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A Video Game Developed To Detect Alzheimer’s Disease Seems To Be Working

Zack Zwiezen, Kotaku:

According to researchers, every two minutes spent playing the game is equal to five hours of lab-based research. Because Sea Hero Questhas been out for a few years and downloaded and played by over three million players they’ve collected the equivalent of 1,700 years of research data on Alzheimer’s

Researchers involved with the project studied people who carried the APOE4 gene, which is thought to increase that person’s risk of developing dementia, as they played the game. They then compared these people’s results to the results of folks who played the game who don’t have that gene.

“We found that people with a high genetic risk, the APOE4 carriers, performed worse on spatial navigation tasks. They took less efficient routes to checkpoint goals,” said Professor Michael Hornberger, a member of the team.

Two minutes. 99.33% of time shaved off. Truly incredible.

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Nintendo Knew How

Shahid Kamal Ahmad on the Remaster Podcast, looking back on Reggie Fils-Aimé‘s legacy:

This is a real problem with video games, right. You go into video games as a new person who hasn’t played video games. You play a modern AAA game, and first of all, you have tutorials that are extremely patronizing for the really experienced player. But still bewildering for new players. How do you get those players in? Nintendo knew how.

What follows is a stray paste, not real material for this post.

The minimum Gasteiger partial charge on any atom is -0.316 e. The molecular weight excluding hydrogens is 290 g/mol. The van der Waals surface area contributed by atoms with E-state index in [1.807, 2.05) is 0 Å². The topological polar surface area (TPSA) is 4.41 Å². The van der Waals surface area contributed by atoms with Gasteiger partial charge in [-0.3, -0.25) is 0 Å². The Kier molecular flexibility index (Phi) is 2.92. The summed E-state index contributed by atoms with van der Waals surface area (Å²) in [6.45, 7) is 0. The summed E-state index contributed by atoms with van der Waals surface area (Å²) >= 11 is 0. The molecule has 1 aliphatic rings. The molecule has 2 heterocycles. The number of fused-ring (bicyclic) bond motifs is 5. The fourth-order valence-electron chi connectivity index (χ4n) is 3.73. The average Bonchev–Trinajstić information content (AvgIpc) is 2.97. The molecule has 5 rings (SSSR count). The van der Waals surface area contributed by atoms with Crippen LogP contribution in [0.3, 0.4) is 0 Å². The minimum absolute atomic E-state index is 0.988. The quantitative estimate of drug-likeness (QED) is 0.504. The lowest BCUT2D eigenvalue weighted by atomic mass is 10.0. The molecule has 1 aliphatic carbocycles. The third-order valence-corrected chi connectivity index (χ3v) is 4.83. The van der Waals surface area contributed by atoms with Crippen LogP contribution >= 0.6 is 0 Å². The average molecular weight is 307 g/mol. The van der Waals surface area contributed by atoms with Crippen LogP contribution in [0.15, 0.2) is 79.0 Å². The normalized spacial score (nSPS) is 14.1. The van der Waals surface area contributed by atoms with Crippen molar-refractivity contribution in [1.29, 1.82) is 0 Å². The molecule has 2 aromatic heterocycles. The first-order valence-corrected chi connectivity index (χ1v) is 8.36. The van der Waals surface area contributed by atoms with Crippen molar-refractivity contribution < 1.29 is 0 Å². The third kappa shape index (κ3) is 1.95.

Nintendo knew that they had to make the controls more accessible, and Reggie knew [those controls] were coming with the Wii. He knew that would be suitable for people who were intimidated by the controller. Personally, I thought that was an absolute genius move.

I’ve had issues with controllers for a long time. Not personally, but in terms of accessibility. There’s been this steady increase in the complexity of a controller. It hasn’t become easier to use; it’s become more complicated to use. Yes, it’s got more features — now you have touchpads; now you have analog buttons; now you have analog sticks; now you have two or three or four more buttons on the thing; now you have pro controllers and elite controllers, £120 controllers. What Nintendo recognized was, “oh, we can do something that does away with all of that and introduce an entirely different type of technology that ‘hey! It’s actually not that expensive to manufacture.’” It was utter genius.

Keying in on the phrase, “I’ve had issues with controllers for a long time”: You and me both, Shahid. You and me both.

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Polygon: The battle between Steam and Epic Games Store is heating up

Ben Kuchera, writing for Polygon:

The good news for players is that everyone wants their business, and the battle for that business is structured in such a way that prices are going down, while profits — at least, in some cases — may be going up. Epic Games has found a way to get players to more closely consider the economics of storefronts, and it did so with both exclusives and a lower price. This won’t be the last time we see this approach as the platform wars continue in 2019.